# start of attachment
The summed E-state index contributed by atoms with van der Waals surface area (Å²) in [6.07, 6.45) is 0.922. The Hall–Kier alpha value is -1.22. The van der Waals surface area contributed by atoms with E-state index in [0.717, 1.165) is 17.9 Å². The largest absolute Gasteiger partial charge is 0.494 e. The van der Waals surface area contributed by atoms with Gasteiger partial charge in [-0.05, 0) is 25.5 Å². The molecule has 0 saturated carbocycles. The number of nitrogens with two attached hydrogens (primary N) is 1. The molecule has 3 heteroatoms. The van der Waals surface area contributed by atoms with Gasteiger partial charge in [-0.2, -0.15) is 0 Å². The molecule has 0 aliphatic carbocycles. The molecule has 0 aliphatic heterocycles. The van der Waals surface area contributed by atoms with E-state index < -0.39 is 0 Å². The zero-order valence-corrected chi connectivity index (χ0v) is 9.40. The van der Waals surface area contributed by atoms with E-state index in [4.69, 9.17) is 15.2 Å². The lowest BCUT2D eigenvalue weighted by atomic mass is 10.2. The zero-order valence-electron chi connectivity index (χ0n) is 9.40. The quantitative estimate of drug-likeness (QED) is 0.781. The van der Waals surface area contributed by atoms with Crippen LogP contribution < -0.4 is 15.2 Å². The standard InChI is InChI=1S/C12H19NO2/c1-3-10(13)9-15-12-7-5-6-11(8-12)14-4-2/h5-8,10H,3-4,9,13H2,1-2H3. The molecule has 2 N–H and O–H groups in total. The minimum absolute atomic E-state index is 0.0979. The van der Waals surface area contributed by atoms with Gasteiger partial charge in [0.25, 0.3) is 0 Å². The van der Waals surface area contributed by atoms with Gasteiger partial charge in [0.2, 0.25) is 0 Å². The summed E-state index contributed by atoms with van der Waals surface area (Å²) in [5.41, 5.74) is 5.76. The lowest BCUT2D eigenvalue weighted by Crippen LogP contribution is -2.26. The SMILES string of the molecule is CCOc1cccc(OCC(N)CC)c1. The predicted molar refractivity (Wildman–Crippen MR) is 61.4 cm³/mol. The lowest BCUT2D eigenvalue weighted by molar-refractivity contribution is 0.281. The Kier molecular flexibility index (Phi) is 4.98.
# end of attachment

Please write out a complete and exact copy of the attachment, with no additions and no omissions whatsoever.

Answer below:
The summed E-state index contributed by atoms with van der Waals surface area (Å²) in [6.07, 6.45) is 0.922. The Hall–Kier alpha value is -1.22. The van der Waals surface area contributed by atoms with E-state index in [0.717, 1.165) is 17.9 Å². The largest absolute Gasteiger partial charge is 0.494 e. The van der Waals surface area contributed by atoms with Gasteiger partial charge in [-0.05, 0) is 25.5 Å². The molecule has 0 saturated carbocycles. The number of nitrogens with two attached hydrogens (primary N) is 1. The molecule has 3 heteroatoms. The van der Waals surface area contributed by atoms with Gasteiger partial charge in [-0.2, -0.15) is 0 Å². The molecule has 0 aliphatic carbocycles. The molecule has 0 aliphatic heterocycles. The van der Waals surface area contributed by atoms with E-state index < -0.39 is 0 Å². The zero-order valence-corrected chi connectivity index (χ0v) is 9.40. The van der Waals surface area contributed by atoms with E-state index in [4.69, 9.17) is 15.2 Å². The lowest BCUT2D eigenvalue weighted by atomic mass is 10.2. The zero-order valence-electron chi connectivity index (χ0n) is 9.40. The quantitative estimate of drug-likeness (QED) is 0.781. The van der Waals surface area contributed by atoms with Crippen LogP contribution < -0.4 is 15.2 Å². The standard InChI is InChI=1S/C12H19NO2/c1-3-10(13)9-15-12-7-5-6-11(8-12)14-4-2/h5-8,10H,3-4,9,13H2,1-2H3. The molecule has 2 N–H and O–H groups in total. The minimum absolute atomic E-state index is 0.0979. The van der Waals surface area contributed by atoms with Gasteiger partial charge in [0.25, 0.3) is 0 Å². The van der Waals surface area contributed by atoms with Gasteiger partial charge in [0.2, 0.25) is 0 Å². The summed E-state index contributed by atoms with van der Waals surface area (Å²) in [5.41, 5.74) is 5.76. The lowest BCUT2D eigenvalue weighted by Crippen LogP contribution is -2.26. The SMILES string of the molecule is CCOc1cccc(OCC(N)CC)c1. The predicted molar refractivity (Wildman–Crippen MR) is 61.4 cm³/mol. The lowest BCUT2D eigenvalue weighted by molar-refractivity contribution is 0.281. The Kier molecular flexibility index (Phi) is 4.98.